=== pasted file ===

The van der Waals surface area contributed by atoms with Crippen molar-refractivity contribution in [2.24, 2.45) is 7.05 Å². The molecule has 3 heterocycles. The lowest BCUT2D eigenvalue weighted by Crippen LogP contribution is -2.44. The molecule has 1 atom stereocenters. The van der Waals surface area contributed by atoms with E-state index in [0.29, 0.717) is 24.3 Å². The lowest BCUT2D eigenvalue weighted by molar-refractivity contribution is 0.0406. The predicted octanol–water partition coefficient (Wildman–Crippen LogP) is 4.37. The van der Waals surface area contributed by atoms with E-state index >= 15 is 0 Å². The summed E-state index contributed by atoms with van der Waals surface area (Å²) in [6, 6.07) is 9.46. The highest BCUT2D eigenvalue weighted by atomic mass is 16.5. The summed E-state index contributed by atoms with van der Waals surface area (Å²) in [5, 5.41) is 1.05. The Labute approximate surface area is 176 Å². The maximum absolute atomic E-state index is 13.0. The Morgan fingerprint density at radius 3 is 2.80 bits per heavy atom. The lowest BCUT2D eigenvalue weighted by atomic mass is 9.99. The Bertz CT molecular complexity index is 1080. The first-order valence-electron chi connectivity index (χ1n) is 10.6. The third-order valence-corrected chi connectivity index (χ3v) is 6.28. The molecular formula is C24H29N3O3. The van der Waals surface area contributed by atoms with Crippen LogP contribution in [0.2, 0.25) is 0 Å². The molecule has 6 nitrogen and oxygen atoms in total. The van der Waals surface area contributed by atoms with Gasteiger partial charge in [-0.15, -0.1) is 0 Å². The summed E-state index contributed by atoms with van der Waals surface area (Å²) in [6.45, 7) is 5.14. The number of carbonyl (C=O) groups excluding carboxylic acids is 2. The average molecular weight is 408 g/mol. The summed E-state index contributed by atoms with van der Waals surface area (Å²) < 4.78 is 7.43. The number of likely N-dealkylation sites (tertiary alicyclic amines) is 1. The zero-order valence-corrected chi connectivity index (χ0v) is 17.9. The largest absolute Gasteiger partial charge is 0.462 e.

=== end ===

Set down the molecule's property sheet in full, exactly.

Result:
The van der Waals surface area contributed by atoms with Crippen molar-refractivity contribution in [2.24, 2.45) is 7.05 Å². The molecule has 3 heterocycles. The lowest BCUT2D eigenvalue weighted by Crippen LogP contribution is -2.44. The molecule has 1 atom stereocenters. The van der Waals surface area contributed by atoms with E-state index in [0.29, 0.717) is 24.3 Å². The lowest BCUT2D eigenvalue weighted by molar-refractivity contribution is 0.0406. The predicted octanol–water partition coefficient (Wildman–Crippen LogP) is 4.37. The van der Waals surface area contributed by atoms with E-state index >= 15 is 0 Å². The summed E-state index contributed by atoms with van der Waals surface area (Å²) in [6, 6.07) is 9.46. The highest BCUT2D eigenvalue weighted by atomic mass is 16.5. The summed E-state index contributed by atoms with van der Waals surface area (Å²) in [5, 5.41) is 1.05. The Labute approximate surface area is 176 Å². The maximum absolute atomic E-state index is 13.0. The Morgan fingerprint density at radius 3 is 2.80 bits per heavy atom. The lowest BCUT2D eigenvalue weighted by atomic mass is 9.99. The Bertz CT molecular complexity index is 1080. The first-order valence-electron chi connectivity index (χ1n) is 10.6. The third-order valence-corrected chi connectivity index (χ3v) is 6.28. The molecular formula is C24H29N3O3. The van der Waals surface area contributed by atoms with Crippen LogP contribution in [0.2, 0.25) is 0 Å². The molecule has 6 nitrogen and oxygen atoms in total. The van der Waals surface area contributed by atoms with Gasteiger partial charge in [-0.15, -0.1) is 0 Å². The summed E-state index contributed by atoms with van der Waals surface area (Å²) in [6.45, 7) is 5.14. The number of carbonyl (C=O) groups excluding carboxylic acids is 2. The average molecular weight is 408 g/mol. The summed E-state index contributed by atoms with van der Waals surface area (Å²) < 4.78 is 7.43. The number of likely N-dealkylation sites (tertiary alicyclic amines) is 1. The zero-order valence-corrected chi connectivity index (χ0v) is 17.9. The largest absolute Gasteiger partial charge is 0.462 e.